This last weekend I was fortunate enough to make the acquaintance of Matt Ryan, aka TV’s Constantine, at the Tampa Bay Comic Con. Given the sheer epic level of unfortunate of events that otherwise occurred (including Ark-worthy flooding that invaded Tampa), suffice it to day this was definitely the high point of the entire experience, at least for me.
Later that day, after getting his autograph and enjoying an enthusiastic discussion with the charming, talented, and altogether lovely Mr. Ryan as well as some of his fans while in line, we also saw his panel talking about what it was like to work on the show (sadly cancelled after just 13 episodes).
In both instances, it was incredibly interesting listening to what he had to say about building a character, especially a well-known character previously misrepresented to some extent in movies, for a mainstream audience. ESPECIALLY especially for a character not, let’s face it, entirely likeable. As Mr. Ryan put it: “He’s a bit of a bastard. He’s a charming bastard, but, yeah–he’s a bastard.”
This got me to thinking about character. Again. (It’s a habit, I know.) Namely, it got me to thinking about the elements–or essentials–of character.
This is pretty self-explanatory. Part of the thrill of writing is figuring out what makes our characters so cool and special. Many beginning writers start by dabbling in Mary Sue fan fiction, where they insert a cooler version of themselves into an existing world. Part of being creative, in general, is to fill a void we have in ourselves by expressing the things we’re trying to figure out or our place in the world. There’s a whole lack of confidence hurdle to deal with a lot of times, when you’re a creative, and so writing cool characters who do cool things can be deeply satisfying.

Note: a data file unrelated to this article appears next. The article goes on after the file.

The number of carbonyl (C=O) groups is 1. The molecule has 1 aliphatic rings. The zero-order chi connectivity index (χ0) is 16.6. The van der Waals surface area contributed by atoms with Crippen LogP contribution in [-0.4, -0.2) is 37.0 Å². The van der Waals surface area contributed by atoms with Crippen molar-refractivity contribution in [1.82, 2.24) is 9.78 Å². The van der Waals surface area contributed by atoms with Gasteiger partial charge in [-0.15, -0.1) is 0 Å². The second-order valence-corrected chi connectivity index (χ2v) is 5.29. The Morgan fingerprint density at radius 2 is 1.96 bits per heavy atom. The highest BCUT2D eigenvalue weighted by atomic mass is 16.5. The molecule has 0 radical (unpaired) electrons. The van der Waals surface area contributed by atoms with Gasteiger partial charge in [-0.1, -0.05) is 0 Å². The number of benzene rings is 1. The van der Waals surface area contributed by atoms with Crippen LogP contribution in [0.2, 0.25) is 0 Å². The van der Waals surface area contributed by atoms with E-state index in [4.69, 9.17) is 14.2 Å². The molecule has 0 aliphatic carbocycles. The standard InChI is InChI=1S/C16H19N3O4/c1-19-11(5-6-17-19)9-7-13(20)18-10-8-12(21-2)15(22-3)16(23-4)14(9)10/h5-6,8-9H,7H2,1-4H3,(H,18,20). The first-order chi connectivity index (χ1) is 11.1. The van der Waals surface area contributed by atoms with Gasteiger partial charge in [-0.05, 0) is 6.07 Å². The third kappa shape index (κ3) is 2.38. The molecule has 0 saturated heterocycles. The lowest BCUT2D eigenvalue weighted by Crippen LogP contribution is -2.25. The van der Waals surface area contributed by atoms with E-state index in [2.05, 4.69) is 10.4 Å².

But, along with strengths, characters should also have:
Acacia, my heroine in the first Blood & Steam book, is intelligent and courageous and things like math and navigation come easy to her. She does things, and shoots things, and deals with the occasional kraken with aplomb. Also, banter.
However, she’s extremely prideful and not a little arrogant. She is very clear about who she is, and where she comes from. She doesn’t give a good gorram what other people think of her, or their expectations of her. Her tunnel vision creates problems for other members of her family, who are left at home to deal with the consequences of her unthinking actions. It takes an airship explosion and resulting casualties for her to reassess her point of view.
She does NOT deal well with inactivity, or situations that require patience.
Acacia is on the hunt for her missing brother, and is determined to bring the antagonist, a member of the peerage with a respectable reputation despite his behavior, to justice. He’s responsible for not only her brother’s disappearance, holding him hostage, but for that of her father as well.
Acacia loves her family more than anything. She wants them back and whole once more. She is therefore driven to exceptional limits of determination and fortitude to get them back.
When I was a wee Writer Monkey, in my Mary Sue fan fiction days (hey–we all have to start SOMEWHERE, right?) I had a fantastic English teacher. She was young, and hip, and did more to teach me about story craft than any other teachers combined, barring my theatre director in high school. Even my better teachers just expected us to good at things, or not. But Miss Richardson actually broke down character and conflict in such a way that I still remember and use to this day. Plot Mountain (aka the Plot Incline or Plot Sketch) is one of them. The other was Character Conflict.